Some people are worried that the vitamins and nutrients found in the standard gallon of grocery store milk are not enough. They say we need our milk straight from the udder, before it has a chance to be stripped of it’s healthy qualities and super bacteria.  These people are raw milk advocates, and they want to take us back several centuries to a time when modern medicine and science didn’t muddy up the purity of their bovine beverages. But what are they talking about? Is there any merit in their argument? Does it really make that much of a difference? I hope to explore the answers to those questions in this very post.

Briefly, French microbiologist Louis Pasteur and Claude Bernard developed pasteurization, warming beverages to a pre-boil, in 1862 to prevent germs from contaminating wine. Before Pasteur, diseases such as tuberculosis, brucellosis, diphtheria, scarlet fever, and Q-feverwere commonly found in beverages such as milk, but people didn’t even know it since germ theory was in it’s infancy. Today’s raw milk may contain all kinds of unhealthy passengers such as salmonella, Lysteria monocytogenes, yersinia enterocolitica, and e.coli bacteria.

Raw milk advocates ignore the benefits of pasteurized milk and even go so far as to claim that drinking unmolested milk will boost your immune system and prevent disease. One of the leading advocates quacking about raw milk is Dr. Mercola, an osteopath, who has said “I have seen so many of my patients recover their health with raw milk that I perceive this as one of the most profoundly healthy foods you can consume,”.  Dr. Mercola has uttered all kinds of crazy things.  His web site says that he believes “This higher intelligence, which we call the ‘Health’ is conscious, precognitive, omnipresent and is a direct reflection of the Divine.”  Deep thoughts by Dr. Mercola.

Time magazine’s recent article on the topic quoted Susan Mueller’s “success” introducing raw milk to the diet of her two daughters.

“the previous year, she had bronchitis, an ear infection, a urinary-tract infection and three or four colds. This year she missed two days of school all winter.”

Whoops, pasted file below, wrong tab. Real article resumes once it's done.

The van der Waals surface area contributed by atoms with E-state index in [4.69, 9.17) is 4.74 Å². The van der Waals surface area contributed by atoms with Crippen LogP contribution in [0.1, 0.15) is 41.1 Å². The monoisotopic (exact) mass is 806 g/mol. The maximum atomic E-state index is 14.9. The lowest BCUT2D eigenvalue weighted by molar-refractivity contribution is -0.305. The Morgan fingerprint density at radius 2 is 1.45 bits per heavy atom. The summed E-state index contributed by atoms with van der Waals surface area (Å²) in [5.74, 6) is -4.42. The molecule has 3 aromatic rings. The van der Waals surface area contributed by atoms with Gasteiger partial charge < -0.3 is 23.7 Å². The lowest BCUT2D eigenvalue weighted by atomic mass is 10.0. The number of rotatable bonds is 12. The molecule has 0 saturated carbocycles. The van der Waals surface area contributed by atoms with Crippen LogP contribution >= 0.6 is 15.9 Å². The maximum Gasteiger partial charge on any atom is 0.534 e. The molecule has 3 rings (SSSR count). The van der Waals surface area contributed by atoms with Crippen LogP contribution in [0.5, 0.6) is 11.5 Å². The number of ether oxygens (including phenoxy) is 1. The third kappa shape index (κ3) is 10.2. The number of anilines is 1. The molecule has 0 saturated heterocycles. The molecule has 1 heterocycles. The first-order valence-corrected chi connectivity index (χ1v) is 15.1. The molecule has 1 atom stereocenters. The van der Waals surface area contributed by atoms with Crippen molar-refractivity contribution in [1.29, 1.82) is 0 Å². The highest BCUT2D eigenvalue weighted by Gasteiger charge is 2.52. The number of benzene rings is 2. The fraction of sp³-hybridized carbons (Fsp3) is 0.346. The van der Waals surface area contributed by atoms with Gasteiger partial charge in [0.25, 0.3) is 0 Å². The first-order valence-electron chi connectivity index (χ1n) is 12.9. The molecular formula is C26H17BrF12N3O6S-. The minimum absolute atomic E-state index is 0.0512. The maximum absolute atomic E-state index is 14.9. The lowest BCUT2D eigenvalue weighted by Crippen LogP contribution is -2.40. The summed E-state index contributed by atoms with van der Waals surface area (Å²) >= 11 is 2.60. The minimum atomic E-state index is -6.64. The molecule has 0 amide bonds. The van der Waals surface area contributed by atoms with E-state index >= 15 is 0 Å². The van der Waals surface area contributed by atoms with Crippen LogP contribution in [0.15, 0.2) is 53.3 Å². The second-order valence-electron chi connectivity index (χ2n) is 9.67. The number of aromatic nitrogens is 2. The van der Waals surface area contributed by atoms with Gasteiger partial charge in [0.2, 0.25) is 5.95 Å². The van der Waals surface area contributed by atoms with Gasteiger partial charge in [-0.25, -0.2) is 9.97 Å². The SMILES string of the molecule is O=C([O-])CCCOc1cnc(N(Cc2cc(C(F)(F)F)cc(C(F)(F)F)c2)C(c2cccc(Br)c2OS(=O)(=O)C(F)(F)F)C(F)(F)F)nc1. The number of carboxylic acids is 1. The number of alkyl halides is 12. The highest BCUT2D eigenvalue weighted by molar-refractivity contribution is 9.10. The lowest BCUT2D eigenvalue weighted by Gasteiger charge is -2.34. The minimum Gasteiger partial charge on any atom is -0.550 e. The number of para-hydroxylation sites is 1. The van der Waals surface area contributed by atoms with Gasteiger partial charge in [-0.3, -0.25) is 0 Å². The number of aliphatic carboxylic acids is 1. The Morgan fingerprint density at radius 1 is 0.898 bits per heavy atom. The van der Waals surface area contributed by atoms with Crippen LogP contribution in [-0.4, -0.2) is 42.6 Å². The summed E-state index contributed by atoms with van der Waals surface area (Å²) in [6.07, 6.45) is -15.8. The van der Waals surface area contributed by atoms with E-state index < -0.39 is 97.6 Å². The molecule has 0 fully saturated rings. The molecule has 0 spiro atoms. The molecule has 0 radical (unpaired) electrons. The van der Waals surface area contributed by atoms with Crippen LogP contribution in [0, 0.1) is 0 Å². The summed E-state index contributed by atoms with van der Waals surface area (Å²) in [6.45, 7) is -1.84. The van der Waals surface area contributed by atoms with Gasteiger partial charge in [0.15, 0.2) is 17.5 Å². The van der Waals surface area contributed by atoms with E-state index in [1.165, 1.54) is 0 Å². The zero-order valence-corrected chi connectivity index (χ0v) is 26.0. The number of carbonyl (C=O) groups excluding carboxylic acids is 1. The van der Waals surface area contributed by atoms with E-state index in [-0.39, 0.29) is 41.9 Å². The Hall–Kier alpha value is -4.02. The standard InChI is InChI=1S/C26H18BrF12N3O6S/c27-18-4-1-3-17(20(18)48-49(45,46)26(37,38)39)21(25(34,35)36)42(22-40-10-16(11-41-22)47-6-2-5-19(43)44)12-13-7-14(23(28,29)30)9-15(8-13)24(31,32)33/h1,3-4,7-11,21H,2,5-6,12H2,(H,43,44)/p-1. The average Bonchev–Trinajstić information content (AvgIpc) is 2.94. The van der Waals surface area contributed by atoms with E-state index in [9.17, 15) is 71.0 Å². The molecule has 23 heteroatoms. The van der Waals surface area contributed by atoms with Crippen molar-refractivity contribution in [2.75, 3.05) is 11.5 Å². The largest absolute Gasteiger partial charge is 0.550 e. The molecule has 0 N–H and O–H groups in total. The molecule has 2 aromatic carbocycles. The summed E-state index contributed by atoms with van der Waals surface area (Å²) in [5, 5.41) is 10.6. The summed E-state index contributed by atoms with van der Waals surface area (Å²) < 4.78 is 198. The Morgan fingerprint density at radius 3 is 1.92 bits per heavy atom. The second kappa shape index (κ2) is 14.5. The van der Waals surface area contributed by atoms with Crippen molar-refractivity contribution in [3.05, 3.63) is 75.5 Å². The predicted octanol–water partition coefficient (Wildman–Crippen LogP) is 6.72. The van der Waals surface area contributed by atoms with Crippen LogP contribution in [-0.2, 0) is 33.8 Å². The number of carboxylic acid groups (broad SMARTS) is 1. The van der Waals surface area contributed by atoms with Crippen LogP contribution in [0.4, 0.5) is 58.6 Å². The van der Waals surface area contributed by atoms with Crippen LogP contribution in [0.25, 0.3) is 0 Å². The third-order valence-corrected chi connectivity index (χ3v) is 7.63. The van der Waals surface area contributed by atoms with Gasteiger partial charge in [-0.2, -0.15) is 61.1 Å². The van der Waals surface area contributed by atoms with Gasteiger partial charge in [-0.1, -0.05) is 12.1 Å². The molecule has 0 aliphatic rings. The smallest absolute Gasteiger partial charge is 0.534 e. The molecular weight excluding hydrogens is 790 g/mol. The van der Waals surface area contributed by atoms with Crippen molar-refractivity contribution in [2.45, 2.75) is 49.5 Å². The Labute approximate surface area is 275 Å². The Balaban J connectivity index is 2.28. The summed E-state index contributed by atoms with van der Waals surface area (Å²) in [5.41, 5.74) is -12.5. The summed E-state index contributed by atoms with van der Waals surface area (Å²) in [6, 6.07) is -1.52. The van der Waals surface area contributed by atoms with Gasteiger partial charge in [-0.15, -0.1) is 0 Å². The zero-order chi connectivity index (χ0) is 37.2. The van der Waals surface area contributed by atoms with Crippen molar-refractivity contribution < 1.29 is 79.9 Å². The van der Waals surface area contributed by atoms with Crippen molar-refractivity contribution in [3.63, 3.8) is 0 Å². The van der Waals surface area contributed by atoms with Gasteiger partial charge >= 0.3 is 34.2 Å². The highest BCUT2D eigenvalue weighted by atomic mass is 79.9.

This is a prime example of Correlation Does Not Imply Causation.  Just because her daughter was sick one year and not sick as much the next, doesn’t mean that raw milk boosted her child’s immune system.  One would have to point to double blind controlled studies to prove a link between raw milk and immunity.  One would also have to have some kind of known mechanism for how something like raw milk could prevent ear and urinary tract infections.  On the face, the idea is absurd.

Raw-milk-facts.com lists all kinds of fallacious arguments for raw milk.  I’ll list them here, and respond to each one.

  • Raw Milk was used as a medicine centuries ago.  Was this before or after doctors were bleeding sick patients with leeches?  Was this before or after scientists understood germ theory?  This argument is an Appeal to Antiquity.  Just because an idea is older, doesn’t make it more correct.
  • Raw milk is the “stem cell” of food.  Stem cells basically have the potential to be any other kind of cell.  They’re like an uncommited superdelegate, if you catch my metaphor.  But I digress, what is he talking about here?  This seems to be a crude Ambiguos Assertion and Argument by Slogan– a fancy saying that means nothing, but seems intelligent, and ultimately not a quality argument.
  • You could live on it exclusively if you had to. Indeed, published accounts exist of people who have done just that. This is a hard one for me, but I think it may be a combination of Argument of Generalization and Appeal to Anonymous Authority.  Just because some people have been known to diet exclusively on raw milk (babies?) doesn’t mean that it’s better for you than pasteurized.  The source of this fact is not cited because it is probably an equivocation.

The FDA claims that pasteurization does not diminish any of the milk’s essential proteins, vitamins, or any other nutrients, much to the consternation of the raw advocates.  They also list a number of examples of raw milk causing widespread sickness, including a case in my home state of Ohio.  Most of the “benefits” of raw milk are the same as pasteurized, but the comparison of benefits between the two are often ignored by the believers.  They insist that just because something is “natural” it must be better.  But, such a belief is a slippery slope– I doubt they would extend that belief to eating uncooked meat.

Pasteurized milk can hardly be called a threat to society.  Even the pure dairy fanatics will tell you that there is nothing harmful or dangerous about distributing heat to milk for the purpose of killing bacteria.  It disturbs me that people would take that risk of exposing their children to disease so that they can get a few extra bacteria and a creamier tasting milk.  I say go with a cup of Activia and a glass of soy* ultra-pasteurized organic milk and you’re good to go.  The idea of drinking the contents of a dumb mammal’s teat has become less and less appealing the older I get.

*All beverages being fair… I threw soy milk under the bus.

*UPDATE*  Raw milk share program shut down because of illnesses, including one person paralyzed in the hospital.